Nasty Newmark

Of the many horrible things said by Gore Vidal, probably the most famous is, “Whenever a friend succeeds, a little something in me dies.” Quite the wrong way round, in my view. I am always absolutely delighted whenever I learn of a friend’s success. Tempering your elation when someone you dislike falls, on the other hand? There’s a test of character.

I had cause to reflect on this after the recent downfall of the Conservative MP Brooks Newmark. I cannot think of a politician (and I have quite a list) who has been so consistently rude to and about me. Having chummed up to Bashar al-Assad and indeed the Conservative party’s Arabist lobby for years, Newmark then did something of an about-turn after Assad — completely unexpectedly if you were Brooks Newmark — revealed himself not to be a leading liberal but a ruthless tyrant. It was not only through his rude politics that Newmark distinguished himself, but by his quite amazing personal rudeness on the few occasions we met.

Despite all this, last month’s pictures of him on the cover of various Sunday tabloids, naked (but for a grin) as the day he was born, did not please me. Whenever I meet people who are outstandingly rude I have learnt to assume that they are in some way unwell. It tends to follow that sooner or later they will be found literally or metaphorically flashing their private parts by means ancient or modern. So no particular surprise, but no celebration, either.
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Since my last column our Union has stayed together. A couple of days before the vote — and only shortly after a YouGov poll put the Yes to Scottish independence vote ahead in the polls, there was a hastily arranged pro-Union rally in Trafalgar Square. Since I don’t especially like crowds, nor what they do, I tend to avoid demonstrations. But how nice it was to turn up to this one and find the square full of other apparently protest-averse demonstrators. An actress recited Auden’s “Night Mail” and there was a superb speech from Sir Bob Geldof.

The only person who made me feel uncomfortable was Eddie Izzard. Here is a man with a strange career trajectory. He started out as perhaps the funniest stand-up comedian, only to have become a mediocre actor and a patron saint of political lost causes.  Along the way he has probably done more damage than anybody else to the cause of transvestism, having worn ladies’ clothes when he started off but noticeably ditching them once the attention was there. Anyhow, he gave a speech about outer space and the idea that the 21st century was meant to be (though he never said why) the century when there would be no borders. There was much shuffling of feet. The crowd weren’t there because they didn’t want any borders at all, but to show that they quite liked the successful natural borders that we have had for centuries.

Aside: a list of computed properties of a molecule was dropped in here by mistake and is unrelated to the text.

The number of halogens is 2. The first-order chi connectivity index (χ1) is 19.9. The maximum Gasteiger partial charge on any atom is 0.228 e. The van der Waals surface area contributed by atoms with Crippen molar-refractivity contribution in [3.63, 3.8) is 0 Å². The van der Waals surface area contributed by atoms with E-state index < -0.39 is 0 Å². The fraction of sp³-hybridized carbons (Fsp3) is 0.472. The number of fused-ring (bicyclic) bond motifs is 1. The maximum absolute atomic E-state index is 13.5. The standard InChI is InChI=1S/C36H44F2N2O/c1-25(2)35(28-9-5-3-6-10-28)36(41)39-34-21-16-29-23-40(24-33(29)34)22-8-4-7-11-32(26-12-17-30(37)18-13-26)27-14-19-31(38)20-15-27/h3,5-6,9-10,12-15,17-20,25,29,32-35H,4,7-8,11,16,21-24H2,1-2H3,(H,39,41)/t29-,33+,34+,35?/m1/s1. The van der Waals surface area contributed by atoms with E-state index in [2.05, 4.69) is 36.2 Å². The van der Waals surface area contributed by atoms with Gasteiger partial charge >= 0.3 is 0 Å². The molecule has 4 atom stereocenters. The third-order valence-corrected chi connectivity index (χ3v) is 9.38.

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Having recently restricted my travels, a trip to Winchester becomes a big event. It was also very pleasant, to attend a conference organised by the publishers of Standpoint and the American magazine The New Criterion. After a day’s rumination on freedom of speech I thought I would wander over to the city’s best antiquarian bookshop and then to evensong. Every other conference participant had exactly the same idea. So we found ourselves reconvening around the literature and history sections before congregating again in the magnificent cathedral nave. There is nothing quite so wonderful as evensong in an English cathedral. If you have never gone you ought to several times before you die. It is why cities and towns like this exist. They certainly aren’t there for the uniform high streets, the Boots, Tesco or Costcutter.

During the service I remembered the last time I was there. I had returned from witnessing part of the 2006 Lebanon war. Evensong in Winchester seemed a world away — until the first lesson, which opened with, “And lo the people of [Syria on this occasion I seem to remember] did wage war upon the Israelites.” Truly there is nothing new under the sun, as we learn from the same book.

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Now that the nights have become longer and there’s little joy in being outdoors, reading suggestions become vital. For several years people have recommended Edward St Aubyn to me. A few weeks ago I finally opened Never Mind, the first of the Melrose novels. The characters are almost all reprehensible. The subject matter is often horrific. But I had to get the succeeding volumes picked up for me as I went along because I couldn’t move until I got to the end of the fifth volume. I cannot overpraise them enough.

An autumn note

“For many, the end of this uneasy year cannot come quickly enough”

An ordinary killing

Ian Cobain’s book uses the killing of Millar McAllister to paint a meticulous portrait of the Troubles

Greater—not wiser

John Mullan elucidates the genius of Charles Dickens
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